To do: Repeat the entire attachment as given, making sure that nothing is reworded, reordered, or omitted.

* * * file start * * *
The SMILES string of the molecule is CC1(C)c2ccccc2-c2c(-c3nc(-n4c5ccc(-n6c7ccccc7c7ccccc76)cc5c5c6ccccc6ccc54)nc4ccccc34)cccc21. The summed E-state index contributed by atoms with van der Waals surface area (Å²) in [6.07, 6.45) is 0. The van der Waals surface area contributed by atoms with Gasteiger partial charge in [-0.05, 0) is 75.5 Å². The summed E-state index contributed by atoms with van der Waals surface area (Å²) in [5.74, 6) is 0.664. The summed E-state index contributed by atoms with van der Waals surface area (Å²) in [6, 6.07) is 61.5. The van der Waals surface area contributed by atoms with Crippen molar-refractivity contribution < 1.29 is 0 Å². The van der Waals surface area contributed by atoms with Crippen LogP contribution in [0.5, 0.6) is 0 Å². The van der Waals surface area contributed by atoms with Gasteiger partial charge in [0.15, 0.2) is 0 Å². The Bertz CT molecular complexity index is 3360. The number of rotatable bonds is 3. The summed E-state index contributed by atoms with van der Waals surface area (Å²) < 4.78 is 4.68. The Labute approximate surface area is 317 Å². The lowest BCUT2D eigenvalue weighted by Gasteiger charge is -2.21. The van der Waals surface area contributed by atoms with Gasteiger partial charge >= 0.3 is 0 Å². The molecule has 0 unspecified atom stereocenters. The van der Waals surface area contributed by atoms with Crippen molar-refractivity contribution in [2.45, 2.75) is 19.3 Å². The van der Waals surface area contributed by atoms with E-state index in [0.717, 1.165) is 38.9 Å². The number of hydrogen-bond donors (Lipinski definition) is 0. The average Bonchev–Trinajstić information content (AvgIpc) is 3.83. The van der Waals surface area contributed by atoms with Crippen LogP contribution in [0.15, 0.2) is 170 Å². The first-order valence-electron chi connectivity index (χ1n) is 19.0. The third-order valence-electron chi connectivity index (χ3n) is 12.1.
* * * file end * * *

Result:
The SMILES string of the molecule is CC1(C)c2ccccc2-c2c(-c3nc(-n4c5ccc(-n6c7ccccc7c7ccccc76)cc5c5c6ccccc6ccc54)nc4ccccc34)cccc21. The summed E-state index contributed by atoms with van der Waals surface area (Å²) in [6.07, 6.45) is 0. The van der Waals surface area contributed by atoms with Gasteiger partial charge in [-0.05, 0) is 75.5 Å². The summed E-state index contributed by atoms with van der Waals surface area (Å²) in [5.74, 6) is 0.664. The summed E-state index contributed by atoms with van der Waals surface area (Å²) in [6, 6.07) is 61.5. The van der Waals surface area contributed by atoms with Crippen molar-refractivity contribution < 1.29 is 0 Å². The van der Waals surface area contributed by atoms with Crippen LogP contribution in [0.5, 0.6) is 0 Å². The van der Waals surface area contributed by atoms with Gasteiger partial charge in [0.15, 0.2) is 0 Å². The Bertz CT molecular complexity index is 3360. The number of rotatable bonds is 3. The summed E-state index contributed by atoms with van der Waals surface area (Å²) < 4.78 is 4.68. The Labute approximate surface area is 317 Å². The lowest BCUT2D eigenvalue weighted by Gasteiger charge is -2.21. The van der Waals surface area contributed by atoms with Gasteiger partial charge >= 0.3 is 0 Å². The molecule has 0 unspecified atom stereocenters. The van der Waals surface area contributed by atoms with Crippen molar-refractivity contribution in [2.45, 2.75) is 19.3 Å². The van der Waals surface area contributed by atoms with E-state index in [0.717, 1.165) is 38.9 Å². The number of hydrogen-bond donors (Lipinski definition) is 0. The average Bonchev–Trinajstić information content (AvgIpc) is 3.83. The van der Waals surface area contributed by atoms with Crippen LogP contribution in [0.15, 0.2) is 170 Å². The first-order valence-electron chi connectivity index (χ1n) is 19.0. The third-order valence-electron chi connectivity index (χ3n) is 12.1.